From the outset, the protests were organized with the help of social networks – mostly through Facebook. Later on, a coordination committee was formed, but did not act as an organizer. None of the protests had previously been reported to the police, as legally required. Apart from All-Slovenian People's Uprisings, the Coordination Committee of Culture of Slovenia, which combines the organizations of Slovenian cultural workers, also organized “Protestivals” with a cultural program in protest against government cuts in the funding of culture. The movement is very diverse and consists of many social groups and initiatives: there are students and lecturers, trade unions, precarious workers, pensioners, anarchists, ecologists, socialists, and others, any they all demand deeper social changes. Among the new groups the most prominent are the General Assembly of the All-Slovenian People’s Uprising, the Committee for Social Justice and Solidarity, the Coordination Committee of Slovenian Culture, the Committee for Direct Democracy, the Movement of the Responsible, and Today is a New Day. There are also groups and parties which were active before, like the Federation for Anarchist Organisation (FAO), the Workers and Punks’ University (WPU), the student association Iskra, the Invisible Workers of the World (IWW), The Association of Free Trade Unions of Slovenia, the Pirate Party, and the Party for Sustainable Development. Among these groups, the Workers and Punks’ University has been prominent: it is a collective of students and activists who organize an annual series of public lectures and regularly intervene in the social struggles both with their theoretical analyses and political statements.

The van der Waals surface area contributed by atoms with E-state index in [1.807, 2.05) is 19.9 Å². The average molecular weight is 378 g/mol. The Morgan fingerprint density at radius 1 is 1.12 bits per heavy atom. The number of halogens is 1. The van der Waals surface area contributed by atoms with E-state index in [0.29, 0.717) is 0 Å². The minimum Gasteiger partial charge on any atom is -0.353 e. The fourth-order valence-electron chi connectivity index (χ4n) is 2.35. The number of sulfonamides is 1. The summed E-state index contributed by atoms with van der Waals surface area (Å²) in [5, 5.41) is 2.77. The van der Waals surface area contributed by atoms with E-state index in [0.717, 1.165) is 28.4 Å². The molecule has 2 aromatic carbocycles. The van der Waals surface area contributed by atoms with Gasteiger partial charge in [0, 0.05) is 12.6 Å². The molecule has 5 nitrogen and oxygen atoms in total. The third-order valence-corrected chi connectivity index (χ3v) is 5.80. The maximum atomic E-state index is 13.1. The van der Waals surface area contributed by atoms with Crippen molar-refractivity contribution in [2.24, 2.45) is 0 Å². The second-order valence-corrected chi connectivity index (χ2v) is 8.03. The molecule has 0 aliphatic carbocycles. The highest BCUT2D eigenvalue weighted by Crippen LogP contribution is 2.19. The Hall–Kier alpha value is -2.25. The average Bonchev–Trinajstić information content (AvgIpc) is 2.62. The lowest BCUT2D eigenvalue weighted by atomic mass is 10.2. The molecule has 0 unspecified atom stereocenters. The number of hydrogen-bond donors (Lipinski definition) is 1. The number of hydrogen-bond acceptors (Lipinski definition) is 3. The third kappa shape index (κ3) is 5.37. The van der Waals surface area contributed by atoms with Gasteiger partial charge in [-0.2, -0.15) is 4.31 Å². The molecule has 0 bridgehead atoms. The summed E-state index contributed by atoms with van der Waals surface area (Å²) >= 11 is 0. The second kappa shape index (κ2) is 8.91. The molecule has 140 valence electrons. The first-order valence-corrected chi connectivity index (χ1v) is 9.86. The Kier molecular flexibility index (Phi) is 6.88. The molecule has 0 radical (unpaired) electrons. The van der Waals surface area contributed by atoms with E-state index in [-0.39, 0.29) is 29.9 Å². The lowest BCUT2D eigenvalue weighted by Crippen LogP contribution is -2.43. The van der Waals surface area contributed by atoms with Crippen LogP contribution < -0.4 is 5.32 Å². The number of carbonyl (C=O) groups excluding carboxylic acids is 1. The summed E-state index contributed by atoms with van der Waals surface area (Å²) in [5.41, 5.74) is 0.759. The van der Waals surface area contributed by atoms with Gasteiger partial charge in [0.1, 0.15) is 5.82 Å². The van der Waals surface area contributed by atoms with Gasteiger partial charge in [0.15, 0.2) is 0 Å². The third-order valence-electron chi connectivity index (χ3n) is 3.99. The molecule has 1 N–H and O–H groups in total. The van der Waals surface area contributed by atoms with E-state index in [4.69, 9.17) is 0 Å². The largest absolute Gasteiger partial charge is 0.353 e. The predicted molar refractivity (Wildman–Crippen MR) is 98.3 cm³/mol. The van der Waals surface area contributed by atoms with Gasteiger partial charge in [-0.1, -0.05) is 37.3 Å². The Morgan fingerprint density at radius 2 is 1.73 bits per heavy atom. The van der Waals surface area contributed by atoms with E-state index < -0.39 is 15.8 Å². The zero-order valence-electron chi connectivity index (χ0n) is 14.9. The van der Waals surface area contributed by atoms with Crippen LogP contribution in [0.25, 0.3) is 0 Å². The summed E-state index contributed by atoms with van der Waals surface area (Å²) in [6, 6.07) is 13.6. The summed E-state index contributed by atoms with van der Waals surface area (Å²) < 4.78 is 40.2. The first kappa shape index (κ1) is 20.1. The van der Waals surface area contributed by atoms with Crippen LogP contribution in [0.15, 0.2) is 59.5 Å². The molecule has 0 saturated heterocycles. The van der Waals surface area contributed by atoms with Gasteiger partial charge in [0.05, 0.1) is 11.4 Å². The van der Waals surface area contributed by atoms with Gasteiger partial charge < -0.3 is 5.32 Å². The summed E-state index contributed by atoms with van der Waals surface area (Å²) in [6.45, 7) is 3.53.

Austerity and severe recession
Although the protests started as a response to local anomalies, soon the protesters started demanding resignation of all political and economic élites regardless of their political affiliations. But the protesters are also targeting the austerity measures, and some the capitalist system as a whole, with Slovenia experiencing the second sharpest drop in GDP of any euro member as a result of the economic crisis. Janša and Borut Pahor (the former Prime Minister and the current President of Slovenia) have been meticulously following the demands of the International Monetary Fund (IMF) and the Organisation for Economic Cooperation and Development (OECD), imposing harsh reforms which cost many jobs and social rights, leaving people (especially the young) with no hope for a secure future.
The government has already imposed a reform that raises the retirement age, and wants to reform the labour market with the intention of reducing protections against layoffs. Public sector wage cuts are also being planned. Moreover, the Constitutional Court has found unconstitutional a potential referendum on the legislation setting up a so-called ”bad bank” and a sovereign holding company that would enable privatization of Slovenian companies and banks. In effect, the Court banned a popular vote on the matter. The government also proposed a constitutional amendment relating to the referendum legislation which would reduce the possibility of submitting a request for a referendum and reduce the potential to resort to this instrument of direct democracy.